One weekend in July, I went alone on a one-day Mount Mabilog and Lake Pandin itinerary in San Pablo, Laguna. This has been a long time in planning, postponed a couple of times due to my inability to wake up before 7AM in the morning. However, since the last weeks had delivered overcast skies and thunderstorms, I itched to get a little time off from the house and hopefully bask under a happy sun. Thus the determination to get up early and head to Laguna.
All photos are taken using my beloved second-hand camera-shutter-noisy Samsung Galaxy S5.
I rode a bus in Buendia and arrived in Lake Pandin in Laguna about 3 hours later. There were makeshift souvenir stores and tables in the lakeside. The locals there were friendly and I approached one. I explained that I have a reservation for lake rafting but would trek to Mount Mabilog first, an easy-climb forested mountain standing next to the lake.
Before anything else, let me tell you about my love affair with mountains.
We prefer to leave each other alone.
I’ve had my share of mountain trekking before, the first was when I was 17 or 18 in Mount Pundaquit in Zambales and then Mount Daguldol in Batangas. My next climbs occurred more about 6 years after that, and after a few climbs I finally accepted that it wasn’t for me. There’s just no sense of accomplishment, though it makes me happy to view the photos after each climb.
I told myself I’ll no longer give in to peer pressure, and except for a few exceptions (see Mount Kofafey and Maligcong rice terraces), I’ve turned my back to mountain climbing.
So why have I decided to trek to Mount Mabilog?
Well, in the single Mount Mabilog and Lake Pandin itinerary that I’ve bothered to researched online, it says going to the summit and back only takes about 2 hours. The summit supposedly offers views of two of the seven crater lakes in San Pablo: Yambo and Palakpakin. I thought, 2 hours can’t be that bad. In fact, the mountain could be very well a hill.
My guide — an old man whose name I’d never gotten hold of — and I started walking from the jump-off point and I asked him about the trek for confirmation. He informed me, casually, that it takes 1.5-2 hours going to the summit and then another 1 hour going back. I was stumped, and before I could tell him about my precious itinerary, he had already resumed the trek.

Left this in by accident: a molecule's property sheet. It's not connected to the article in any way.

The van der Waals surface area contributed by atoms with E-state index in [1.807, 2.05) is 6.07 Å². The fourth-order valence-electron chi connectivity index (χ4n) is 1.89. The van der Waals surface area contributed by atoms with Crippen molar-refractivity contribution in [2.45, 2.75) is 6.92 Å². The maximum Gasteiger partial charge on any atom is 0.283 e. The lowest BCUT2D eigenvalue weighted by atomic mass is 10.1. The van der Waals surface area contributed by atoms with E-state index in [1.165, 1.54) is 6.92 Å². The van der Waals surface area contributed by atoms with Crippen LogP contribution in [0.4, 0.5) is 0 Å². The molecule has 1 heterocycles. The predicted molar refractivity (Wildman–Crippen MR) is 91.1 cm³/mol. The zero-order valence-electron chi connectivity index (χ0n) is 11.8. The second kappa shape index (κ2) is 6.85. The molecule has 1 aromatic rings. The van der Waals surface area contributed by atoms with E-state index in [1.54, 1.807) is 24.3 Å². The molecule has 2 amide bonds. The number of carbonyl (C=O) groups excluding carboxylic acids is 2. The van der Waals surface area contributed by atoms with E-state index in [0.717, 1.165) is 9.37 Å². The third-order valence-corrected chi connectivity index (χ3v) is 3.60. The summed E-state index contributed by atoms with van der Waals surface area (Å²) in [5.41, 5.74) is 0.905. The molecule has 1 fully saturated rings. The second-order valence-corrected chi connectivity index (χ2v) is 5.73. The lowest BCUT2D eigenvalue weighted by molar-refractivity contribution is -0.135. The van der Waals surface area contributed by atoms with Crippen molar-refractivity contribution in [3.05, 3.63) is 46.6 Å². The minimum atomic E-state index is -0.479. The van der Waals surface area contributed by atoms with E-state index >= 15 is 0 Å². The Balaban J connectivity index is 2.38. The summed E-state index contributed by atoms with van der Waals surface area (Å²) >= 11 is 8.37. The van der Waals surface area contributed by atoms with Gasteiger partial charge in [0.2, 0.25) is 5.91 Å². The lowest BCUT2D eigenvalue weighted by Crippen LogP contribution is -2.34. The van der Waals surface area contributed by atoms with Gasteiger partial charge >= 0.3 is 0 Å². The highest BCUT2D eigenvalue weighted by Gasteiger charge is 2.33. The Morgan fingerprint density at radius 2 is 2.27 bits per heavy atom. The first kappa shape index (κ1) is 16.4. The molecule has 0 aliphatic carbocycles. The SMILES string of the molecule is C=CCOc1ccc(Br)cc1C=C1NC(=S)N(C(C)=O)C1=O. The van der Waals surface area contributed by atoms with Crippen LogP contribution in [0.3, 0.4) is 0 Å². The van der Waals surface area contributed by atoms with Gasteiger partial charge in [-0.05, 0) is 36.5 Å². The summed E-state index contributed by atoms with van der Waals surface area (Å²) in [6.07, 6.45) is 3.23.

I’m not trying to exaggerate the difficulty of Mount Mabilog. It’s an easy climb, even more so than the beginner’s favorite Mount Batulao in Batangas. If you’ve had a proper good sleep and breakfast, that is.
Which I hadn’t had.
I tired easily and felt light headed. Thrice on the way to the summit, I told my guide I wouldn’t be able to go any further. At one point I felt like throwing up. My guide harvested some leaves from a nearby tree called Litlit, crumpled it and gave it for me to smell. It worked miracle, and after a few minutes I was already good to go. As good as I was going to be anyway.
After some more laborious minutes, we’ve reached the summit. It’s a small grassy clearing, with a view of the green mirror that is Yambo Lake and the brownish Panikpikan Lake. I dropped my light backpack on the ground and laid on my back.
Aside from me, I think there were only two groups in Mount Mabilog that day. Another party would arrive, but that would be much later on. It’s astonishing that there weren’t many more visiting mountaineers, unlike in other mountains near Manila, such as Batulao, Pico de Loro and the recently opened Mount Maynoba, where groups of mountaineers congest in the summit and there are literally queues in the trail.
Perhaps this low-popularity score is due to the relatively simple view in the summit of Mount Mabilog: there are no sea of clouds or mountain ridges in the distance.
But I liked it there. It wasn’t crowded, the Yambo Lake looked serene and beautiful and beyond that I could see Mount Cristobal, also called devil’s mountain, and beside it, Mount Banahaw, considered a holy mountain.
I played with a cat that was prowling in the area, and after about 30 minutes of rest, I told my guide I was ready to go back. When we arrived back at the lakeside, many of the locals looked up and there was a chorus of cheerful greeting, “Oh look she’s back!” “The lady who climbed alone!” I wanted to hug them all.
My guide earlier told me that Lake Pandin is crowded on lunch time during weekends, and this is what I’d read online too (from the same person I’ve gotten my itinerary from). But it wasn’t. It was quiet and there were only a handful of other guests. Perhaps it was only for that day.